Engagement season is here. Jewelry stores certainly have their work cut out for them this time of year with all the diamond shoppers. Will we soon call them carbon shoppers?
"Researchers from North Carolina State University have discovered a new phase of solid carbon, called Q-carbon, which is distinct from the known phases of graphite and diamond. They have also developed a technique for using Q-carbon to make diamond-related structures at room temperature and at ambient atmospheric pressure in air."
Diamonds still sounds a bit more romantic. Q-Carbon certainly does not share the same loving ring as diamonds. It however may give the best friend a bit of a challenge.
“The only place it may be found in the natural world would be possibly in the core of some planets.”
“We didn’t even think that was possible,” Narayan says.
Q-Carbon may pave a new path when it comes to engagement ring shopping.
Anthropologists believe the tradition of rings originated from a Roman custom in which wives wore rings attached to small keys, indicating their husbands' ownership.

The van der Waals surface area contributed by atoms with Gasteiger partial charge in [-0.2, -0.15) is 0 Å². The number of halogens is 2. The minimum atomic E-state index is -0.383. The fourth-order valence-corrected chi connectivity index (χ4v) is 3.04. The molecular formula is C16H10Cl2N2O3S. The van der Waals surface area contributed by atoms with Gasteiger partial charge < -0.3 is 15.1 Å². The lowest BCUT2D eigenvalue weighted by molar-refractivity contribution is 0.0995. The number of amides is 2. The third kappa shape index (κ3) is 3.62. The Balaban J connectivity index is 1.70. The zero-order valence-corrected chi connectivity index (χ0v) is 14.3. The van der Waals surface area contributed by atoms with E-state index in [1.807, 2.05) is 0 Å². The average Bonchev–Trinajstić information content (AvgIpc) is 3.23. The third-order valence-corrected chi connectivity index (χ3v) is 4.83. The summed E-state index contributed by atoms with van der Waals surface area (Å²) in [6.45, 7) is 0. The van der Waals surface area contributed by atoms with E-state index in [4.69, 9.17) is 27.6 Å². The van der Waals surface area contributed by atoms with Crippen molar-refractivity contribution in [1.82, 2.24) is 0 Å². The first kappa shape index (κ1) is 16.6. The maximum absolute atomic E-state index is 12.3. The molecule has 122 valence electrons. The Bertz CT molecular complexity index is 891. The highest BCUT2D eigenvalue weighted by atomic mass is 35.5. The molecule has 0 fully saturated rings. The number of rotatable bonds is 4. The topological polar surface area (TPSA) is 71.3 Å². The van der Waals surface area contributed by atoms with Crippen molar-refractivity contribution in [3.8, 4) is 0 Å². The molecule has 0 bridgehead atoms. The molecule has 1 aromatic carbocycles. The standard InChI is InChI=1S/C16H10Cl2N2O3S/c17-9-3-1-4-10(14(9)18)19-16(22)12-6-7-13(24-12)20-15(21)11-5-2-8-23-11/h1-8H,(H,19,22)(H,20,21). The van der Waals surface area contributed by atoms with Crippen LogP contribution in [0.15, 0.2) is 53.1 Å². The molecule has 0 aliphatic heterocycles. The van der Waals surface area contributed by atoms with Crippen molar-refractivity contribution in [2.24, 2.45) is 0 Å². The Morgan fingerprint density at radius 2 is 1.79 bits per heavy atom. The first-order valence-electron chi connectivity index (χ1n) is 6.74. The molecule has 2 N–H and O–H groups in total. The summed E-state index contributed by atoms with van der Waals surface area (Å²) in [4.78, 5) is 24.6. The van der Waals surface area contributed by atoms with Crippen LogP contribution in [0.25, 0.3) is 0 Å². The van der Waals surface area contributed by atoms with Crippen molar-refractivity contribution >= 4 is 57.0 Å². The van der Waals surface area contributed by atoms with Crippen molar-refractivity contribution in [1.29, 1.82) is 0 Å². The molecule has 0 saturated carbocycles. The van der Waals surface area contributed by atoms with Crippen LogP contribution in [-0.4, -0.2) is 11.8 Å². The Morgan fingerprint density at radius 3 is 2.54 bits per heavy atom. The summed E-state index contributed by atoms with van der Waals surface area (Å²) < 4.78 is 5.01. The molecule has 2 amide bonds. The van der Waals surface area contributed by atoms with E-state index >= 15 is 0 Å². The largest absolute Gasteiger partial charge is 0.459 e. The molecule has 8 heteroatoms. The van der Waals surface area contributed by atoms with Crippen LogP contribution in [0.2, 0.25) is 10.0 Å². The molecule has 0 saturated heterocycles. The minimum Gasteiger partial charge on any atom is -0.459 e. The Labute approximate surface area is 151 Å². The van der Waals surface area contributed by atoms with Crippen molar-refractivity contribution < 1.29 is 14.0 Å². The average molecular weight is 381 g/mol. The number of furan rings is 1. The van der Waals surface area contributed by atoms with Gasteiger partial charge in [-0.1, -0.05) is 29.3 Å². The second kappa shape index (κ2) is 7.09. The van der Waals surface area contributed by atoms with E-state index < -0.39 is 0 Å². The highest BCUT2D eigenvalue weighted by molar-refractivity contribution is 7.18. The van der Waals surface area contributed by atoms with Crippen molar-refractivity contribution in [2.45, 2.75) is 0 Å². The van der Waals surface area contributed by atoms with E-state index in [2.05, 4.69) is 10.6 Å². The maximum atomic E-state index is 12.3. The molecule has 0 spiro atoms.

The modern bride certainly may take offense over the sense of ownership, but rings are still used to show a mutual commitment to own another through the bond of marriage.
In 1477, Archduke Maximillian of Austria commissioned the very first diamond engagement ring on record for his betrothed, Mary of Burgundy.
Lucky for you the groom to be, you do not have to attach keys or at present worry about Q-carbon. Here is a simple guide for ring shopping cut, color, clarity, carat the 4 c's. Soon Carbon may become the fifth. For now though 4 is the magic number.
Congratulations on your engagement and we wish you all the best on your new journey.
For more on Q-Carbon:
NC State has filed two provisional patents on the Q-carbon and diamond creation techniques.
The work is described in two papers, both of which were co-authored by NC State Ph.D. student Anagh Bhaumik. “Novel Phase of Carbon, Ferromagnetism and Conversion into Diamond” was published online Dec. 2 in the Journal of Applied Physics. “Direct conversion of amorphous carbon into diamond at ambient pressures and temperatures in air” was published Oct. 7 in the journal APL Materials. The work was supported in part by the National Science Foundation, under grant number DMR-1304607.